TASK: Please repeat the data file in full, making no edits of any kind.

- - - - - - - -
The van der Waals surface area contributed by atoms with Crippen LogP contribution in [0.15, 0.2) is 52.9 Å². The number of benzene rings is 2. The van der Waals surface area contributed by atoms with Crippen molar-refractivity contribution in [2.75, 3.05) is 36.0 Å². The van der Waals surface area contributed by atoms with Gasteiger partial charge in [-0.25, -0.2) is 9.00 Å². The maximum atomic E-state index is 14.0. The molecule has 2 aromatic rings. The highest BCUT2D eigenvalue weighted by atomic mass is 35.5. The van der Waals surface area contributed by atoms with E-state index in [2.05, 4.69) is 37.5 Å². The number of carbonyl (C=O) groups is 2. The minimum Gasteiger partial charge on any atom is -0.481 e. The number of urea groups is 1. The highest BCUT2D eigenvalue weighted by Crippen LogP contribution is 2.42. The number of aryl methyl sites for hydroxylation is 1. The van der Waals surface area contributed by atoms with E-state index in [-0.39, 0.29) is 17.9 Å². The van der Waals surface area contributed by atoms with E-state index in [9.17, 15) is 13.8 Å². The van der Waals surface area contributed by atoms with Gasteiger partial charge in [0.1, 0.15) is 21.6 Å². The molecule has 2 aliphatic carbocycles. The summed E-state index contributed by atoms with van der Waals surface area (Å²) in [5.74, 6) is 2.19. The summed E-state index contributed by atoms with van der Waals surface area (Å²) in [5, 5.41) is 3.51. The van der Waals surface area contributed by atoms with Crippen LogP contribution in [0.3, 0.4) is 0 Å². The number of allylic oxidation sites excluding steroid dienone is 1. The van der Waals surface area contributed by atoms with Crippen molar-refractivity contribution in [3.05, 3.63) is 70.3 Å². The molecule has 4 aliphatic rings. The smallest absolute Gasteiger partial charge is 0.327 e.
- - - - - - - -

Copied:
The van der Waals surface area contributed by atoms with Crippen LogP contribution in [0.15, 0.2) is 52.9 Å². The number of benzene rings is 2. The van der Waals surface area contributed by atoms with Crippen molar-refractivity contribution in [2.75, 3.05) is 36.0 Å². The van der Waals surface area contributed by atoms with Gasteiger partial charge in [-0.25, -0.2) is 9.00 Å². The maximum atomic E-state index is 14.0. The molecule has 2 aromatic rings. The highest BCUT2D eigenvalue weighted by atomic mass is 35.5. The van der Waals surface area contributed by atoms with E-state index in [2.05, 4.69) is 37.5 Å². The number of carbonyl (C=O) groups is 2. The minimum Gasteiger partial charge on any atom is -0.481 e. The number of urea groups is 1. The highest BCUT2D eigenvalue weighted by Crippen LogP contribution is 2.42. The number of aryl methyl sites for hydroxylation is 1. The van der Waals surface area contributed by atoms with E-state index in [-0.39, 0.29) is 17.9 Å². The van der Waals surface area contributed by atoms with E-state index in [9.17, 15) is 13.8 Å². The van der Waals surface area contributed by atoms with Gasteiger partial charge in [0.1, 0.15) is 21.6 Å². The molecule has 2 aliphatic carbocycles. The summed E-state index contributed by atoms with van der Waals surface area (Å²) in [5.74, 6) is 2.19. The summed E-state index contributed by atoms with van der Waals surface area (Å²) in [5, 5.41) is 3.51. The van der Waals surface area contributed by atoms with Crippen LogP contribution in [0.3, 0.4) is 0 Å². The number of allylic oxidation sites excluding steroid dienone is 1. The van der Waals surface area contributed by atoms with Crippen molar-refractivity contribution in [3.05, 3.63) is 70.3 Å². The molecule has 4 aliphatic rings. The smallest absolute Gasteiger partial charge is 0.327 e.